By Charlie Morgan
Saturday’s Kingsholm clash between England Saxons and the catchily-named O2 Ireland Wolfhounds – selected directly from Joe Schmidt’s wider Six Nations training group – is not just a Six Nations warm-up, but a fairly mouth-watering prospect in itself. Three of Ireland’s provinces are purring in the Heineken Cup and Connacht have brought fantastic tenacity (a Saracens spanking aside). Opposite them are the hosts, whose match-day 23 is packed with hungry youngsters.
Then there are individual sub-plots – the most compelling of which surrounds a certain Freddie Burns, named as vice-captain. Can the mercurial 23 year-old build on an assured performance for Gloucester in Perpignan and impress enough on his home ground to force Stuart Lancaster’s hand in terms of England’s fly-half selection? Time will tell. In any case, here are four other Saxons to keep an eye on.
Calum Clark (Northampton Saints)
The front is a logical place to start and Saxons skipper Clark will be leading from the trenches. Unsung but effervescent in Saints’ muscular season so far, he could be considered the form flanker in England over the past few months – certainly his ability to spoil opposition attacks through line-speed and breakdown spoiling is second to none. The dreadful discipline issues that dogged his early career seem to have gone and, still aged just 24, he has plenty to offer the national set-up. Clark’s back-row colleagues on Saturday are livewire Luke Wallace and destructive Dave Ewers – on paper, it is a perfectly complementary balance.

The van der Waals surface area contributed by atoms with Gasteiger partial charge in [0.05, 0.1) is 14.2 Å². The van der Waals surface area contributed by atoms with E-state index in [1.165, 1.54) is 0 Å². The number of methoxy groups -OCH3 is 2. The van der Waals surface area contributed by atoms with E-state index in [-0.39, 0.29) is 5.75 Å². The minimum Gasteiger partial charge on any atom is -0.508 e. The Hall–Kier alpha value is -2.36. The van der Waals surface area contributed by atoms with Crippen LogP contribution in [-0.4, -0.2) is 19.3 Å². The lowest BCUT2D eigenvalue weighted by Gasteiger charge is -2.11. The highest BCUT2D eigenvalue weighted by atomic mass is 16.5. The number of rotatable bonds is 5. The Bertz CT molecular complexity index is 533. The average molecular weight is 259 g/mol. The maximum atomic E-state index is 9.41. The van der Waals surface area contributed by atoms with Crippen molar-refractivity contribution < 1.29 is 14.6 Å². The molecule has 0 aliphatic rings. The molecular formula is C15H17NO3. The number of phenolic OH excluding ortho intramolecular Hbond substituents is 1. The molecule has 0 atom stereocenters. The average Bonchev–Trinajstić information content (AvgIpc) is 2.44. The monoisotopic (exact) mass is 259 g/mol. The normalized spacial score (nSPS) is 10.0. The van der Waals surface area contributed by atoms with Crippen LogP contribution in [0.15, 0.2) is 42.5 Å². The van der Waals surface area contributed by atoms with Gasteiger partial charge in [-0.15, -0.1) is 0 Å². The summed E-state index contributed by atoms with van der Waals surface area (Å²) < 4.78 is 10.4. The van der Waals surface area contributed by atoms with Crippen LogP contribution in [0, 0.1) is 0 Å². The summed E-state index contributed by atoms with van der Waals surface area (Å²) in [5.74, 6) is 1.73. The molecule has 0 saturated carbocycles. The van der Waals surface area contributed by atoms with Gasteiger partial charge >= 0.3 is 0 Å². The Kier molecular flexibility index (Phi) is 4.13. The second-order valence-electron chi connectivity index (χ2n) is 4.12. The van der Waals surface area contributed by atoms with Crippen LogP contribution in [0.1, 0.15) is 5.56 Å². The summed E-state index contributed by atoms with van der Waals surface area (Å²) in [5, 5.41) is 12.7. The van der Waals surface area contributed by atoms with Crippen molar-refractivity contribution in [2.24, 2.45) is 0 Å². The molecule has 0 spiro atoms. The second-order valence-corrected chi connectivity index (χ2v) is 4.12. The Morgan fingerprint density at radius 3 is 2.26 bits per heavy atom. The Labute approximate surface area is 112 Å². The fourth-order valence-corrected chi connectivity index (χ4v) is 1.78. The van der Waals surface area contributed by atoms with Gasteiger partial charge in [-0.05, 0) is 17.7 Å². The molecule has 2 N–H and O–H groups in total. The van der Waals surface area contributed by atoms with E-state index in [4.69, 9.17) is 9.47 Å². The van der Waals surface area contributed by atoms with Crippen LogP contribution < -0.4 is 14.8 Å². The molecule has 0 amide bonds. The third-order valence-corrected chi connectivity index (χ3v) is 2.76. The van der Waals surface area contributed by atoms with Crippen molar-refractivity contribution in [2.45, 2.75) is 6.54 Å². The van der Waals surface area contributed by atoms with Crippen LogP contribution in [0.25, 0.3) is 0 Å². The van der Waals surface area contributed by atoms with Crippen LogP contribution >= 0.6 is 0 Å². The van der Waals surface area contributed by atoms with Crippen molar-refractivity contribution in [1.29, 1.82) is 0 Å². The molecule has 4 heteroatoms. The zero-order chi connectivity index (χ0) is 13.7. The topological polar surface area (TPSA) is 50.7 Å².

Elliot Daly (London Wasps)
Although getting the ball to them in phase play proved tricky last autumn, England are currently blessed with a plethora of fine full-backs. Undoubtedly part of this category, Daly is absurdly gifted across the board – deceptive pace, a burly frame, intelligent running lines, decent hands and a howitzer left boot – and can also operate at centre. He excelled in two run-outs for the Barbarians against England and the Lions last summer and could produce something special alongside Anthony Watson and Charlie Sharples in a scorching back three on Saturday. Even if the 2015 World Cup might come too soon for the 21-year-old, he’ll be a shoo-in by 2019.
Scott Wilson (Newcastle Falcons)
England Under-20 scrum Svengali Ian Peel – an extremely shrewd judge of tight-five prowess – has very high hopes for Melrose-born Wilson, who was the cornerstone of last summer’s Junior World Championship win. Blossoming steadily at Newcastle Falcons, the tighthead has furthered his education this season with nine replacement appearances in the Aviva Premiership as well as three starts in the Amlin Challenge Cup. Capable of destruction at the set-piece, Wilson has joined the traffic jam of props behind Dan Cole and David Wilson in Lancaster’s pecking order and could send his star higher from the bench on Saturday.
Henry Slade (Exeter Chiefs)
Slade must be satisfied with a place among the replacements, but the precocious Chief is talented enough to be a central figure in Test matches for the next decade. Composed and comfortable in possession, he has the intelligence to unlock midfields and looked sharp in training on Tuesday at Loughborough University. Despite a slightly willowy physique, the 20 year-old can also look after himself in defence – all the credentials of a classy inside centre are there. Rob Baxter deployed Slade at 12 and the excellent Sam Hill at 13 in Cardiff last weekend. That might have been a glimpse into the future.